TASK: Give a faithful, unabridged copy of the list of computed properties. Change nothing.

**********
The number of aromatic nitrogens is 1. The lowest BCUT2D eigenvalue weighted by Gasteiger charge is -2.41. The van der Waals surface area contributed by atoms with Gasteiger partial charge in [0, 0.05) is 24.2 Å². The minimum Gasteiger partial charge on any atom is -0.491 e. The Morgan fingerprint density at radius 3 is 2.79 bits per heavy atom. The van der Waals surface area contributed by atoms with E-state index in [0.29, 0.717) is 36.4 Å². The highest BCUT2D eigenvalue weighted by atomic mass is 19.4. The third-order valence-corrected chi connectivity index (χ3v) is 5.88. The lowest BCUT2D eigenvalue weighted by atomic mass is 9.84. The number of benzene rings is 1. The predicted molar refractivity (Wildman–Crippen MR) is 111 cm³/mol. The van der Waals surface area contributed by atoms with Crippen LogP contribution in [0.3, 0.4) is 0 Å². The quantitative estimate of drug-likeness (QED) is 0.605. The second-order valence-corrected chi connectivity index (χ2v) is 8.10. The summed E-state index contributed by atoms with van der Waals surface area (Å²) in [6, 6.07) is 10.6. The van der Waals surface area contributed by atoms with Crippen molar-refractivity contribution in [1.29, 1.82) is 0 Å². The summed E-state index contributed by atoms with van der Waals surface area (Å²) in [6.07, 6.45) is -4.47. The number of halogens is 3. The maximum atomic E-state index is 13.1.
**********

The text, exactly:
The number of aromatic nitrogens is 1. The lowest BCUT2D eigenvalue weighted by Gasteiger charge is -2.41. The van der Waals surface area contributed by atoms with Gasteiger partial charge in [0, 0.05) is 24.2 Å². The minimum Gasteiger partial charge on any atom is -0.491 e. The Morgan fingerprint density at radius 3 is 2.79 bits per heavy atom. The van der Waals surface area contributed by atoms with E-state index in [0.29, 0.717) is 36.4 Å². The highest BCUT2D eigenvalue weighted by atomic mass is 19.4. The third-order valence-corrected chi connectivity index (χ3v) is 5.88. The lowest BCUT2D eigenvalue weighted by atomic mass is 9.84. The number of benzene rings is 1. The predicted molar refractivity (Wildman–Crippen MR) is 111 cm³/mol. The van der Waals surface area contributed by atoms with Crippen LogP contribution in [0.3, 0.4) is 0 Å². The quantitative estimate of drug-likeness (QED) is 0.605. The second-order valence-corrected chi connectivity index (χ2v) is 8.10. The summed E-state index contributed by atoms with van der Waals surface area (Å²) in [6, 6.07) is 10.6. The van der Waals surface area contributed by atoms with Crippen molar-refractivity contribution in [1.29, 1.82) is 0 Å². The summed E-state index contributed by atoms with van der Waals surface area (Å²) in [6.07, 6.45) is -4.47. The number of halogens is 3. The maximum atomic E-state index is 13.1.